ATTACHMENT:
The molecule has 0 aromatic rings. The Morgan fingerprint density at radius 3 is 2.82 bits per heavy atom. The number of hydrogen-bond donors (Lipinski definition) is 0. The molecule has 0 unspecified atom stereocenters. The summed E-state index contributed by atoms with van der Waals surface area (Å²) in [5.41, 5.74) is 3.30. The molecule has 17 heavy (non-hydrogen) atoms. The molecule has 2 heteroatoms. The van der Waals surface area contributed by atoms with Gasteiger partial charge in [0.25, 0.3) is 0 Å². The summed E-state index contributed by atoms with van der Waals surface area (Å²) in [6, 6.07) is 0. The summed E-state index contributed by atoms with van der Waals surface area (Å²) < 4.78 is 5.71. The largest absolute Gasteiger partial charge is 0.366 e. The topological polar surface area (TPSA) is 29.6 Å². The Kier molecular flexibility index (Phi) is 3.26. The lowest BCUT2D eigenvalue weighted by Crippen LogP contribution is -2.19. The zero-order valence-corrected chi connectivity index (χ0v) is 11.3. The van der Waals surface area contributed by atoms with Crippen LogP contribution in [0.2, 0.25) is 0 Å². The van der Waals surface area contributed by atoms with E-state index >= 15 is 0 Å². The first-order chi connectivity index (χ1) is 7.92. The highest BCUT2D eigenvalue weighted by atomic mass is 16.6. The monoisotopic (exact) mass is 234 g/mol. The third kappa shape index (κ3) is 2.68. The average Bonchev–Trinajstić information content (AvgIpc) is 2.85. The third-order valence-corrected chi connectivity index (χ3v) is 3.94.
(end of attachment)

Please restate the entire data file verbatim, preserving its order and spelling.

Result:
The molecule has 0 aromatic rings. The Morgan fingerprint density at radius 3 is 2.82 bits per heavy atom. The number of hydrogen-bond donors (Lipinski definition) is 0. The molecule has 0 unspecified atom stereocenters. The summed E-state index contributed by atoms with van der Waals surface area (Å²) in [5.41, 5.74) is 3.30. The molecule has 17 heavy (non-hydrogen) atoms. The molecule has 2 heteroatoms. The van der Waals surface area contributed by atoms with Gasteiger partial charge in [0.25, 0.3) is 0 Å². The summed E-state index contributed by atoms with van der Waals surface area (Å²) in [6, 6.07) is 0. The summed E-state index contributed by atoms with van der Waals surface area (Å²) < 4.78 is 5.71. The largest absolute Gasteiger partial charge is 0.366 e. The topological polar surface area (TPSA) is 29.6 Å². The Kier molecular flexibility index (Phi) is 3.26. The lowest BCUT2D eigenvalue weighted by Crippen LogP contribution is -2.19. The zero-order valence-corrected chi connectivity index (χ0v) is 11.3. The van der Waals surface area contributed by atoms with Crippen LogP contribution in [0.2, 0.25) is 0 Å². The van der Waals surface area contributed by atoms with E-state index >= 15 is 0 Å². The first-order chi connectivity index (χ1) is 7.92. The highest BCUT2D eigenvalue weighted by atomic mass is 16.6. The monoisotopic (exact) mass is 234 g/mol. The third kappa shape index (κ3) is 2.68. The average Bonchev–Trinajstić information content (AvgIpc) is 2.85. The third-order valence-corrected chi connectivity index (χ3v) is 3.94.